- When the Crocodile Eats the Sun by Peter Godwin
NONFICTION- Peter Godwin, a renowned journalist, grew up in Rhodesia (Zimbabwe), the son of a doctor and policeman. In this book he presents the tragic decline of his home country under Mugabe’s dictatorship paralleling the decline of his parents as they age.
- The Old Way by Elizabeth Marshall Thomas
NONFICTION- Thomas was nineteen when her father took his family to live among the Bushmen of the Kalahari. Fifty years laterThomas returns to her experiences with the Bushmen, one of the last hunter-gatherer societies on earth, and discovers among them an essential link to the origins of all human society. – from the Publisher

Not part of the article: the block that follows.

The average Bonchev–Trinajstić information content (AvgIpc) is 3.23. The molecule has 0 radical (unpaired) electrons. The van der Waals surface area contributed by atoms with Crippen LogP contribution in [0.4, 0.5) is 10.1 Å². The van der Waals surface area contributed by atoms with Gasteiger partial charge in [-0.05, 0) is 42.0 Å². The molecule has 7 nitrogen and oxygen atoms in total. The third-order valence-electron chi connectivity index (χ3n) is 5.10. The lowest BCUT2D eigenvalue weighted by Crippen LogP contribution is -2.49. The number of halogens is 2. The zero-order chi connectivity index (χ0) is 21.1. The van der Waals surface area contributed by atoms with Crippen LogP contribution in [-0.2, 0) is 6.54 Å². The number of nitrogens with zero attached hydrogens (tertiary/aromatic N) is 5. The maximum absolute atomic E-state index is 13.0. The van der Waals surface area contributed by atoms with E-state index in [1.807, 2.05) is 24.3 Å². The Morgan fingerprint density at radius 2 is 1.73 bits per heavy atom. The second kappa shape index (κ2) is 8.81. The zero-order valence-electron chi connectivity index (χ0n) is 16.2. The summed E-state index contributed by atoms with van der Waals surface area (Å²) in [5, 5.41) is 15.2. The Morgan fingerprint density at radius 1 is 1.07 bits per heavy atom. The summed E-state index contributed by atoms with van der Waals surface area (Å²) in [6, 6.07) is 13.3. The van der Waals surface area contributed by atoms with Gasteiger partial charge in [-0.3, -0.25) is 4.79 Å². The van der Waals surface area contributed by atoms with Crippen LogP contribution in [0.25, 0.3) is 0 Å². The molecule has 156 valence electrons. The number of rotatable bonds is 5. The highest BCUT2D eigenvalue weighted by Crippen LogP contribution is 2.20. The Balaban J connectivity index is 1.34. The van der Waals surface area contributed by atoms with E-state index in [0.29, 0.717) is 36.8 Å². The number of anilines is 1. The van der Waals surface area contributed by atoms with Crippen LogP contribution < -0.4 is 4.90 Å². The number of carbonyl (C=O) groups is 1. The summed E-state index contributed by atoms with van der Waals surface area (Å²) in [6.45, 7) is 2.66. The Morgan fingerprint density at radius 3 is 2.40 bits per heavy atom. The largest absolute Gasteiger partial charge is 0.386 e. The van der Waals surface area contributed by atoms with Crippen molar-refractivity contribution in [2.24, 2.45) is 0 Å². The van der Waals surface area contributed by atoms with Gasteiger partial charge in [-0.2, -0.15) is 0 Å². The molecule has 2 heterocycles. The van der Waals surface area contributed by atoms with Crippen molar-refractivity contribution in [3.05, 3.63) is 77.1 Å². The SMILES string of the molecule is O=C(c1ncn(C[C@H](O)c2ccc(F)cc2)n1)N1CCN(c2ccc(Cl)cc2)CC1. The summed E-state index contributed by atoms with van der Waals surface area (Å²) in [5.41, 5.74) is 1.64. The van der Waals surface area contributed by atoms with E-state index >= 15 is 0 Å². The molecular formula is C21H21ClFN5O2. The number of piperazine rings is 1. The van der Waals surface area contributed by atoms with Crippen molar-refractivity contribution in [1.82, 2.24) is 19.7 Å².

- The Wilderness Family by Kobie Kruger
NONFICTION- Excellent memoir of a South African game warden family. You’ll laugh, cry and long for an African experience like Kruger’s.
- The Safari Companion by Richard D. Estes – the best general guide for learning about and observing wildlife.
- He Shall Thunder in the Sky by Elizabeth Peters
MYSTERY- An easy introduction to Egypt starring the ever-popular
Amelia Peabody in a pre-WW2 mystery.
- Palace Walk by Naguib Mahfouz
FICTION- Family saga set in Cairo during the British occupation. [Mahfouz was the winner of the 1988 Nobel Prize for Literature.]
- Down the Nile: Alone in a Fisherman’s Skiff by Rosemary Mahoney
NONFICTION- “Mahoney, who has been rowing for 10 year, brilliantly juxtaposes an account of her own palm-blistering hours on the Nile….with the diary entries of two Victorian travelers-Gustave Flaubert and Florence Nightingale.”
–Lisa Fugard, New York Times Book Review
- The Heretic Queen by Michelle Moran
FICTION- This account of the life of Nefertari and Ramesses the Great is an easy introduction to the time of the pharoahs.